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Written by Beau B Hightower DC, MS, CSCS, CES
Where did he go? One second Manny Pacquiao was picking away at Juan Manuel Marquez , controlling the momentum of the fight as he usually does even while recovering from an earlier knockdown at the hands of Marquez. The next moment, he disappeared.
Manny lay face down, and without a replay immediately, my mind went to a terrible place. Was he hit with an elbow? I hope he didn’t just have a heart attack was my second thought. It took several minutes before the fine folks over at HBO PPV finally allowed us to witness in slow motion the brutal blow that literally shut Pacquiao’s brain off at the breaker box. It is always a strange combination of emotions between the desire to witness a knockout and the sickening feeling in your stomach when you see a boxer or MMA fighter’s legs go stiff and their heads bounce off of the mat.
So what happens to the body when someone is literally knocked out? Patients often ask me about concussions, sub-concussions, dementia pugilistica (boxer’s brain), and of course knock-outs. The brain functions via a complicated network of neurons (nerves) and blood vessels. These blood vessels are responsible for bringing glucose (sugar) to the neurons so that they may function properly. The brain uses a tremendous amount of sugar to function, and will almost immediately shut down the cortical brain (the area that separates our brains from animals) if this sugar supply runs low. This is what happens when someone faints either from blood pressure changes or from nutritional deficiencies. When a fighter is “choked out” the blood supply to the brain is temporarily compromised due to the opponents arm pressing on the arteries in the neck, and the fighter immediately goes limp, loses consciousness, and sometimes will even go into mini seizures.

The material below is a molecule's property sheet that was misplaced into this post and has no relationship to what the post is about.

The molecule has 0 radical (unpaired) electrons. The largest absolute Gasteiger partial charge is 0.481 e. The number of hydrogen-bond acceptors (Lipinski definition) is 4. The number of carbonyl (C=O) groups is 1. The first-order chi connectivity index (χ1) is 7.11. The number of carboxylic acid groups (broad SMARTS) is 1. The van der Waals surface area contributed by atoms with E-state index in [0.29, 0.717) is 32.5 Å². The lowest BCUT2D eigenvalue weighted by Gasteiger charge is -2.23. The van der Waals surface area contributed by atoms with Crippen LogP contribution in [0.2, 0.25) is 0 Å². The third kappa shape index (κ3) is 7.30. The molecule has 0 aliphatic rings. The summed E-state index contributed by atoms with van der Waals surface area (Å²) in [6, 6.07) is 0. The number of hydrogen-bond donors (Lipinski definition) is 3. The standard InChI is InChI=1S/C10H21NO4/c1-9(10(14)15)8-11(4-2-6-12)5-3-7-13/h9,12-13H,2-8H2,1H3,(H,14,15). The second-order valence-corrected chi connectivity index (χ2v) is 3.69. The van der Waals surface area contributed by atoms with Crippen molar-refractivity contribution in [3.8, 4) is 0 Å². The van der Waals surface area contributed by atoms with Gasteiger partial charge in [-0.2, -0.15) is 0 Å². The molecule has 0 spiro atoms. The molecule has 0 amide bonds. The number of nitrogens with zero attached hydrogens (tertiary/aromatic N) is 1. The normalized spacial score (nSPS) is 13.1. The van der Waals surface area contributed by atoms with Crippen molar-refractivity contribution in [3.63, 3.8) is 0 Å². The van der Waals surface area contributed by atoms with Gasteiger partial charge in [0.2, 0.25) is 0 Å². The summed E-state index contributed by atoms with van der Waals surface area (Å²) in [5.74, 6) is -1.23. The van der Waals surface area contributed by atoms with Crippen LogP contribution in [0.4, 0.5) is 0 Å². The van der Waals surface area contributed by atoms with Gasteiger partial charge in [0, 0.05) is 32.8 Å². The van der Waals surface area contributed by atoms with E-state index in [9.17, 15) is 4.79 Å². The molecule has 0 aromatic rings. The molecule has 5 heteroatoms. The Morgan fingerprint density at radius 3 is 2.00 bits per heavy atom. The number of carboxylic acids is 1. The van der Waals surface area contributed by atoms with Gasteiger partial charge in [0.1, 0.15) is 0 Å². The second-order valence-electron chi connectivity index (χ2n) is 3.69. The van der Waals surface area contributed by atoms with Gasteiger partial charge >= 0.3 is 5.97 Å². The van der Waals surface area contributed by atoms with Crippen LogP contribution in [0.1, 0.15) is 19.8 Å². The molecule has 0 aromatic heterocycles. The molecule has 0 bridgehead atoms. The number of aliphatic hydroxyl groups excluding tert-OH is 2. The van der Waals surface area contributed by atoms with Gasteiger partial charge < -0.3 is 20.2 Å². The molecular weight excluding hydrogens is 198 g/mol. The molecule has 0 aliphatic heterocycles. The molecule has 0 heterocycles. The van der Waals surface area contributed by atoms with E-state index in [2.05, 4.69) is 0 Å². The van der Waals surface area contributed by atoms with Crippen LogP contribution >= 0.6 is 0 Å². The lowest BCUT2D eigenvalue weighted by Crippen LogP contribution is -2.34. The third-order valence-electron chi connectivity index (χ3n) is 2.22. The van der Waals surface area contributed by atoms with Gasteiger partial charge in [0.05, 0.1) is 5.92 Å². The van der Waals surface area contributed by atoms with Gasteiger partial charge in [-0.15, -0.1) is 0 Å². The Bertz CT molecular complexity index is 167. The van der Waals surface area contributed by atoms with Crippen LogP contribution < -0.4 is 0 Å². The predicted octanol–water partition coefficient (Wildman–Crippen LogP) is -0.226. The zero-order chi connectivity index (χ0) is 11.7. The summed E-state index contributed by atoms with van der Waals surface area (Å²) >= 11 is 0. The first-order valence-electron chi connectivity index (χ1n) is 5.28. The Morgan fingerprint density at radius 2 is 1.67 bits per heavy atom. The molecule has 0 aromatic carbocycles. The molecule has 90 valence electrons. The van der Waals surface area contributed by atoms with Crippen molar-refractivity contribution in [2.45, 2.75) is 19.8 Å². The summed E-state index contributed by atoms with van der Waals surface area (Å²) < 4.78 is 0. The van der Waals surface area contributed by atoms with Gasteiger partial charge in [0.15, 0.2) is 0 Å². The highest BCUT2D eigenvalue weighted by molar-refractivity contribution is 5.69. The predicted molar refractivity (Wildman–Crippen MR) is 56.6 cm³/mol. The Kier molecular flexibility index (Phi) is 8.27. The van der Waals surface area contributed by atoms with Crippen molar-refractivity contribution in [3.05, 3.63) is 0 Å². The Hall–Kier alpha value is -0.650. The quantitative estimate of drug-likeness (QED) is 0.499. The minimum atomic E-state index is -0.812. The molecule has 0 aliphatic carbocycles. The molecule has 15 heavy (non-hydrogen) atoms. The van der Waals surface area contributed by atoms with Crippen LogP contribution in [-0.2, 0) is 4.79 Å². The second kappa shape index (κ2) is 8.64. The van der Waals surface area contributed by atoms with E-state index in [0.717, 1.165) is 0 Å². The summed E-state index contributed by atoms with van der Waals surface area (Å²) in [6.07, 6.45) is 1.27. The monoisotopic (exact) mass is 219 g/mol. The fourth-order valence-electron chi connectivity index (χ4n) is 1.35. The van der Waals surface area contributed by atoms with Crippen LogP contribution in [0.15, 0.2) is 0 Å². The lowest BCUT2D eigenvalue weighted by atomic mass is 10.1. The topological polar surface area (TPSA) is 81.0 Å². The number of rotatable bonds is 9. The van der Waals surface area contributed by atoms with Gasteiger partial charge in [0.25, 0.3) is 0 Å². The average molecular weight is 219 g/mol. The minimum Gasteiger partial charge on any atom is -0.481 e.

As with the strike landed by Marquez, a knock-out involves an immediate concussion response from the brain. The human brain floats in a liquid substance known as CSF which keeps it separate from the bony, hard skull. When a fighter lands such a hard strike (particularly to the jaw, temple, or cheek) a shock wave is transmitted along the bone which knocks the skull backwards. Being that the brain is floating in liquid, the front of the skull immediately makes contact with the brain, disrupting the “electrical connections” from one area to another. The brain literally bounces back and forth against the skull tearing nerve tissue, blood vessels, and allowing bleeding internally. This impact immediately makes the fighter lose consciousness and fall to the floor. Manny’s aggressive offensive style has always left him open for a beating, but all it took was one upward and straight -on blow to conceivably end the career of one of the greatest champions of our generation.
Remember the old punch-line about Lennox Lewis? The guy couldn’t be beaten. Well, he couldn’t be beaten except when big punchers like Oliver Mcall and Hasim Rahman found his jaw line. When someone is said to have a “Glass-jaw”, what they are really saying is that the structure of his jaw line is angled more severely towards the brain itself. This makes fighters like Lewis more susceptible to one punch knockouts. While anyone can be knocked out given the right angle and force, it takes a very specific blow to render an opponent “knocked out”
Will Manny ever fight again? Time will tell, and it usually takes a long period of time for the brain to heal from concussions. Particularly as we age, our metabolic rates decrease, as does our healing factors and ability to recover from any type of injury.
I would caution Freddy Roach and company to consider Muhammad Ali’s fight with Larry Holmes. A sustained beating after severe brain trauma can truly put an end to a hall of fame fighter’s personality, charisma, and persona. Sometimes a life is more important than a legacy.
Hopefully you have taken the time to appreciate what Manny Pacquiao has done for boxing, and how fantastic his career has been. Saturday night Manny disappeared. He may never appear in the ring again.
(If you or a loved one have experience a severe blow to the head, it is imperative that you get to a hospital immediately. Concussions and traumatic brain injuries can lead to brain damage, permanent disability, and death)
Dr. Beau Hightower is a former collegiate athlete and avid fight fan. He serves as the President of Elite Ortho-Therapy and Sports Medicine LLC, the premier injury resolution center in New Mexico.